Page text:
Tagged: Stan Roberts

David Lewis Hostel and Theatre

Great George Street, 1980

Two more photographs taken by Stan Roberts. Somewhat ironically, he has dated both photographs 1st April 1980.

This was no April Fool’s joke, unfortunately, just the end of a fine institution that had served the city well for over 70 years. My recollection was that the street and hostel had been cleared several years earlier – but Stan was never wrong. One of my earliest memories of Liverpool was going to a meeting at the University Settlement on Nile Street, which was one of the streets that ran up the hill from Great George Street to the Cathedral. The building was part of a shabby Georgian terrace but it had life and character.

David Lewis was one of those larger than life characters who illuminated Liverpool life in the nineteenth century. He had arrived in Liverpool as a 16 year-old and went on to establish Lewis’s Stores as a household name. Deeply religious and philanthropic, he left considerable funds in his will towards charitable purposes (he had already helped fund the Northern Hospital). The David Lewis Hotel (or Hostel) was built in 1906, initially as a place for seafarers. It had sports facilities and a theatre, which staged concerts for the local community (apparently it could seat 1000 people). It doubled up as a cinema, gaining its licence in 1914. I remember it as a community venue in the early 1970s when it was running as a successful youth club. Its fire certificate expired in 1977 and, as the photograph shows, its demolition followed in 1980. Another fine building to add to the lengthy ‘Lost Liverpool’ list.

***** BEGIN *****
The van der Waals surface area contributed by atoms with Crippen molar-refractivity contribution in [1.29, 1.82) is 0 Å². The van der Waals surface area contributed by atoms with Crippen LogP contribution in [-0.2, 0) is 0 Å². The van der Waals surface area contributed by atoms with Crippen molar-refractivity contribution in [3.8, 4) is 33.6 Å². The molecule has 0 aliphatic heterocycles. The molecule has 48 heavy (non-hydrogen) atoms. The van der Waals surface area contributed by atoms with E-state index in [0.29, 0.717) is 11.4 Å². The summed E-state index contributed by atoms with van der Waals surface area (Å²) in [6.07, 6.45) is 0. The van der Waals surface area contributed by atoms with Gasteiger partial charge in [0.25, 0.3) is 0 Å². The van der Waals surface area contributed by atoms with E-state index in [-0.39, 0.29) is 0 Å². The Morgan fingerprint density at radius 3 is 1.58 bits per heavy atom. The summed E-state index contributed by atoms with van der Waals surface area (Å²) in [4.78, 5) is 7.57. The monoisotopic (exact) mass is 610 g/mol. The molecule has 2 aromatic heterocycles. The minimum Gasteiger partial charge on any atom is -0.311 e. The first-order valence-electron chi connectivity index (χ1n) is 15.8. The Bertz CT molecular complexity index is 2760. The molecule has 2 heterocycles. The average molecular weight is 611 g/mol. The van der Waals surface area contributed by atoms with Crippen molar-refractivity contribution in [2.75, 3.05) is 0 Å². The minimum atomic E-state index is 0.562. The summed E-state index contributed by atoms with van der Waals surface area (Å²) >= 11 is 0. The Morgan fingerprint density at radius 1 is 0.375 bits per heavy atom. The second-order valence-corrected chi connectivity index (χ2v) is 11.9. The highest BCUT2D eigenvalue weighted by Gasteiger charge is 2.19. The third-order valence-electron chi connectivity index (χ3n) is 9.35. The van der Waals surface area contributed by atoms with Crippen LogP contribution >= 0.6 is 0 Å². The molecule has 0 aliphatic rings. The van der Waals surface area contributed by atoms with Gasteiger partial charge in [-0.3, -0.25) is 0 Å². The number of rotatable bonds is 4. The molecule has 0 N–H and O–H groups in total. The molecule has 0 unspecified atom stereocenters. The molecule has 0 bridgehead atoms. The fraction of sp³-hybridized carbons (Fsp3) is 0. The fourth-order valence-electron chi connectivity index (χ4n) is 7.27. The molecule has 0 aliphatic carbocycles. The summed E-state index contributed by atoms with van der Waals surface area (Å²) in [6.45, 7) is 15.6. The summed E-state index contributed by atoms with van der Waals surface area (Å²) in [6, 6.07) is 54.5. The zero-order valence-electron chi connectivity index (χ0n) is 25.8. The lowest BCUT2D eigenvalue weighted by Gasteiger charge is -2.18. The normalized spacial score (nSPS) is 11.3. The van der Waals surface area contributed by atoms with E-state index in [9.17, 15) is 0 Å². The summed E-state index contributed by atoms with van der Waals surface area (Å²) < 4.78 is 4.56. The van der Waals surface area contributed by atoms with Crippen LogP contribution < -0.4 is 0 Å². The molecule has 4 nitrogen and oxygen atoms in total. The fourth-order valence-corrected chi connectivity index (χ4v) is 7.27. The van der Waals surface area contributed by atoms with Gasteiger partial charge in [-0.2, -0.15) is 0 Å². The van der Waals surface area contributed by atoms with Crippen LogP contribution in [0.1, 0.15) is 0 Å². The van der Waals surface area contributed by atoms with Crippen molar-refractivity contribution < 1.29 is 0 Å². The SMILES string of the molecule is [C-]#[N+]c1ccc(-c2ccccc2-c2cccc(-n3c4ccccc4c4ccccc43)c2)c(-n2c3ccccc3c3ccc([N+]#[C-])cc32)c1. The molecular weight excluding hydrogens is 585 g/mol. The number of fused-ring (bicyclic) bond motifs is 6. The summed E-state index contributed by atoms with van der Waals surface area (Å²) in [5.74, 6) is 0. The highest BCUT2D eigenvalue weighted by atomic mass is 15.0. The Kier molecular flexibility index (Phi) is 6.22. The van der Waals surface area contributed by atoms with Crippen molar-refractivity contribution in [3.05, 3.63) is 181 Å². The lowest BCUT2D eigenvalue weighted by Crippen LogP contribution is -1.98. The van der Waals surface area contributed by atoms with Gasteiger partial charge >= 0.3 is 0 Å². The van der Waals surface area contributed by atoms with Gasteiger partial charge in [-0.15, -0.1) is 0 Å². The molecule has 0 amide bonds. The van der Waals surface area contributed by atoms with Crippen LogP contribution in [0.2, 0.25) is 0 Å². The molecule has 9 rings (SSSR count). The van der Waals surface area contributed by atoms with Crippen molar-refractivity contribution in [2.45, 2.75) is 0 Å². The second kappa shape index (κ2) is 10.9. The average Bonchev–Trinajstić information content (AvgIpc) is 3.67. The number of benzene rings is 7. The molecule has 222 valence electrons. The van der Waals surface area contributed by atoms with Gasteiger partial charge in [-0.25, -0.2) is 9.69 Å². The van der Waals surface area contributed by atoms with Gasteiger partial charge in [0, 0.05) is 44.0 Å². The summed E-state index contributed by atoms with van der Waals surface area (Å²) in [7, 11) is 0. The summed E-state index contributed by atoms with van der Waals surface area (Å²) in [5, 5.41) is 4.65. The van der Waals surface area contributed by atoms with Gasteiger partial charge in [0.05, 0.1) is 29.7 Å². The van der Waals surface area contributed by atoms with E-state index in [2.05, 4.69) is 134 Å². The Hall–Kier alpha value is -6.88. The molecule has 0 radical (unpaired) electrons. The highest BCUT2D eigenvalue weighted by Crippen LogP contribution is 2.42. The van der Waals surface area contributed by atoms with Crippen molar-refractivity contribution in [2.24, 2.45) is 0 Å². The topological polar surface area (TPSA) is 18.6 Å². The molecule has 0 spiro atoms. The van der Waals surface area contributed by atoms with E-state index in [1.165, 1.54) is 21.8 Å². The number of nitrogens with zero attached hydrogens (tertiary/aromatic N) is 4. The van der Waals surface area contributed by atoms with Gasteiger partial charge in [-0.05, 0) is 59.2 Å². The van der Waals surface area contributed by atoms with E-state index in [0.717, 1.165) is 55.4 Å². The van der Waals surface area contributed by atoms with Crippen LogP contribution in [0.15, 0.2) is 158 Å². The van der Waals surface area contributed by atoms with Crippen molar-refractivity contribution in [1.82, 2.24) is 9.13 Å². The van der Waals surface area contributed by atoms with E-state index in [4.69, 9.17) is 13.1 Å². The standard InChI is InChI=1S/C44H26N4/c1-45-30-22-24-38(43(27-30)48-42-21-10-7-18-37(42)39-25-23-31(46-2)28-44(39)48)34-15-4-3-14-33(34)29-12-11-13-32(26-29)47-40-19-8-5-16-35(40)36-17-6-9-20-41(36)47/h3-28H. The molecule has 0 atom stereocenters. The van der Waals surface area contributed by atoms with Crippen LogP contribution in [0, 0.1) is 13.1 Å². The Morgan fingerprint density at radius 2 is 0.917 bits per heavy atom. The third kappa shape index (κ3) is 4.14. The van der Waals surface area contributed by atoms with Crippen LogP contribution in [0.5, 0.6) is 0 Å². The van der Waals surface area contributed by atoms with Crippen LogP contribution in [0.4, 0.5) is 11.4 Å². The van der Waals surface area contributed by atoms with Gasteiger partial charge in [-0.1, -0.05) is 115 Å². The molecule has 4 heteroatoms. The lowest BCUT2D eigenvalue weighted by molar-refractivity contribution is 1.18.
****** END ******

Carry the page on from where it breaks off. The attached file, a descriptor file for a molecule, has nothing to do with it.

Walton Road 1976

Great Mersey Street from Stanley Road 1976

I have previously mentioned some of the dedicated photographers who took it upon themselves to document the streets of Liverpool. One name I have not mentioned is Stan Roberts. I knew Stan well. He was a mine of information on anything Liverpool and had built up a magnificent collection of maps and books before his death a few years back. Stan only started taking photographs seriously in the 1960s but he made up for lost time over the next twenty years photographing thousands of street scenes like these two.

I particularly like the idea of Walton Road being Marlboro Country. As the advert says: ‘Come to where the flavour is’.? The photo of Great Mersey Street reinforces my earlier post about Georgian buildings. These were some of the last terraces left after the destruction of the 1950s and 60s. They were part of a solid belt of similar housing that once covered the city from Dingle to Everton and beyond. Thanks to photographers like Stan – whose work will feature regularly in my blog – we do have a valuable record, even if it is of decay and impending destruction.